El Al CEO Haim Romano will end his tenure within 18months, after four and a half years in the position, El Al IsraelAirlines announced Sunday.
"This is not a good sign for the company," anindustry source told The Jerusalem Post Sunday. "The announcement wasunexpected, but it speaks of the problems and difficulties the carrierhas been facing over recent months, with workers on the one hand, andon the other hand, with trying to cope with fierce competition withinthe aviation industry amid the global financial crisis."
The national carrier's board of directors convened Sundaymorning to discuss renewing Romano's contract, which ends next May. Itrequires him to give six months notice should he decide to leave. Afterthe meeting, El Al announced that management has come to an agreementwith Romano according to which he will leave his post within 18 monthsand be entitled to 18 months of salary remuneration, as stipulated inhis personal contract.
At the end of July, El Al workers who are members of theHistadrut Labor Federation declared a work dispute over changes totheir conditions. The changes were aimed at reducing perks thatmanagement said were not found in any other workplace in the privatesector. El Al started to charge workers the tax on airline tickets andis requiring them to pay for meals, among other things. Previousdisputes included attempts to cut salaries by 10 percent.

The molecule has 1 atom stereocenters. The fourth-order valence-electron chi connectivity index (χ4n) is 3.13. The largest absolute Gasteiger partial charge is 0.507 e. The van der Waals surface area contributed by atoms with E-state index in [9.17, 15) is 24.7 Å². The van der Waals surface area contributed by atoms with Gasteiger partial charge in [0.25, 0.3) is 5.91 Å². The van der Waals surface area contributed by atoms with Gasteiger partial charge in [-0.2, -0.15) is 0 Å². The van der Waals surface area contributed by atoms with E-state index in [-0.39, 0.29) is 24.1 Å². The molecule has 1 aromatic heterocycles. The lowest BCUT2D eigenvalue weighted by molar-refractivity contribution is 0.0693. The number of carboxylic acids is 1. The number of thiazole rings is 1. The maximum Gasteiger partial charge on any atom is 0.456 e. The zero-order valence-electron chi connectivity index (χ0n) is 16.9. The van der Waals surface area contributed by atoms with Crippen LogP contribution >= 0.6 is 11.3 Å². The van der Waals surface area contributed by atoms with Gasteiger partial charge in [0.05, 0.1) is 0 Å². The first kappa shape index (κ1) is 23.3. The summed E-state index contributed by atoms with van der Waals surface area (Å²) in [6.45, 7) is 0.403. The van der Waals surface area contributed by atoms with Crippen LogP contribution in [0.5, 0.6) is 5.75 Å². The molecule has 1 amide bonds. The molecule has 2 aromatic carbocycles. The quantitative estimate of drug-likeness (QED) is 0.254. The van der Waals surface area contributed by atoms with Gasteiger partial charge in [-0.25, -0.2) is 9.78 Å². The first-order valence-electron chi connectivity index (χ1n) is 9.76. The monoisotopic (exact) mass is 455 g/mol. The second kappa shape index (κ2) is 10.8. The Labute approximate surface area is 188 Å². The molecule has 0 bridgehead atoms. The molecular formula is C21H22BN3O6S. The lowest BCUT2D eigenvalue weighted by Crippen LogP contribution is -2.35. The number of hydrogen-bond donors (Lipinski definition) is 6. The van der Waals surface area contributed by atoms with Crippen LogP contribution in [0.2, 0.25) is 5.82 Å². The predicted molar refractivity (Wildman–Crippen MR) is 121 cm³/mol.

Ongoing disagreements between El Al management andits workers' committee have been cited by people with knowledge of thematter as one of the reasons for Romano's departure.
Over the past three years, Romano has focused on attempts toimprove El Al's efficiency and recoup losses stemming from the SecondLebanon War and the global financial crisis. He has been trying toimplement a cost-cutting plan, which includes canceling unprofitableroutes, reducing jobs and launching new routes, such as Tel Aviv-SaoPaolo earlier this year.
Throughout his tenure, Romano has been strugglingwith rising fuel prices, changes in the value of the US dollar and thegovernment's "open skies" policy that allows foreign airlines andIsraeli airlines to compete on El Al's most profitable routes.
In the second quarter of the year, El Al posted a wider netloss, as the global financial crisis continued to hit inbound andoutbound passenger and cargo traffic. Facing fierce competition fromforeign airlines, El Al reported a quarterly net loss of $19.7 million,or 4 cents per diluted share, from a net loss of $12.8m., or 3 cents ashare, a year earlier. Revenues for the quarter fell 28 percent to$399.4m., mainly due to a 3.5% decline in the number of internationalpassengers and a 26% plunge in cargo activity at Ben-Gurion Airport,which drove down cargo prices significantly.
Romano joined El Al's management in 2005 after working for Partner Communications.